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HR and Workplace Safety: Oregon

HR and Workplace Safety (OSHA Compliance) requirements for other states

Federal law and guidance on this subject should be reviewed together with this section.

Author: Leanne Coffman


  • Oregon has a federally approved State Plan governing the safety and health of workers. See Overview.
  • OR-OSHA has several divisions, which share the central mission of advancing and improving workplace safety and health for all employees in Oregon. See Divisions of OR-OSHA.
  • Oregon sponsors two voluntary compliance programs: the Safety And Health Achievement Recognition Program (SHARP) and the Voluntary Protection Program (VPP). See Compliance Programs.
  • Oregon has safety standards that are more protective than federal standards. See Compliance Overview.
  • Oregon lists additional reporting requirements apart from the federal requirements. See Reporting Injuries and Fatalities.
  • Oregon requires employers covered under OR-OSHA to implement a written Safety and Health Program. See Safety and Health Program.
  • The majority of Oregon employers must implement an effective safety committee. See Safety Committees.
  • Oregon prohibits employers from barring or discharging an employee from employment or otherwise discriminating against any employee or prospective employee because they have engaged in certain protected activities, including making a complaint about unsafe working conditions. See Whistleblower and Retaliation Protections.
  • There are COVID-19 compliance requirements relating to face coverings, testing and notice. See COVID-19 Compliance Requirements.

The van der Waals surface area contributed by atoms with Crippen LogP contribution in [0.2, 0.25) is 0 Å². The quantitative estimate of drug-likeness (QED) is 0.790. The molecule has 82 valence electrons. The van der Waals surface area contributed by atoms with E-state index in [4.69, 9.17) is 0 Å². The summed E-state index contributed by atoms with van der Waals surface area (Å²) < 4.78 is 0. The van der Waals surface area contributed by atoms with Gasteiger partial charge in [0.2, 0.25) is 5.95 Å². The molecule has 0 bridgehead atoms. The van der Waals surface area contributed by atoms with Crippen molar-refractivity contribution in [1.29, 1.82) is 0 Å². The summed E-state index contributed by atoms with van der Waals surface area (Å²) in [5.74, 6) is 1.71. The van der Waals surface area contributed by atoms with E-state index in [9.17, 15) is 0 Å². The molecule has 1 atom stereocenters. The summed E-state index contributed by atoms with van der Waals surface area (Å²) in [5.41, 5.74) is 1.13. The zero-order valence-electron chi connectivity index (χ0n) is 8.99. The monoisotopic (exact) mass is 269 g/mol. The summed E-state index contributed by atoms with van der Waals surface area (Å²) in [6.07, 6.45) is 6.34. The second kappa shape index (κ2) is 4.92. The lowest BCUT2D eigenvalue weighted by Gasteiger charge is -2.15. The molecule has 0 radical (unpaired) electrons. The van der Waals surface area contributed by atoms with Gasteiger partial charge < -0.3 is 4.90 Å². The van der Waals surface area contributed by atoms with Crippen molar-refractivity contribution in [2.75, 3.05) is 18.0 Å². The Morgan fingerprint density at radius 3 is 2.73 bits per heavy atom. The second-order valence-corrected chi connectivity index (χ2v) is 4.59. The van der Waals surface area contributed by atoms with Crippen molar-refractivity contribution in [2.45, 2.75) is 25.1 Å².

• Employers must comply with Oregon's Heat Illness Prevention Rules that apply whenever an employee performs work activities, in indoor or outdoor environments, where the heat index reaches or exceeds a certain temperature. See Heat Illness Prevention.
  • Employers must implement certain measures aimed at protecting employees exposed to fine particulate matter found in wildfire smoke. See Employee Exposure to Wildfire Smoke.
  • OR-OSHA's strategic plan includes methods to reduce musculoskeletal injuries through outreach and the use of voluntary services. See Ergonomics.
  • OR-OSHA issues its own safety and health posters, which must be posted in the same manner as the federal OSHA poster. See Posters.
  • Oregon has a two-year statute of limitations for individuals to sue for personal injuries. See Statute of Limitations.
  • Several Oregon laws place restrictions on cell phone usage while operating a motor vehicle. See Driving Policies.
  • Oregon does not have specific civil rights laws that limit or prohibit drug testing in the workplace. However, certain laws do restrict breathalyzer testing without consent. See Drug and Alcohol Testing as a Safety Measure.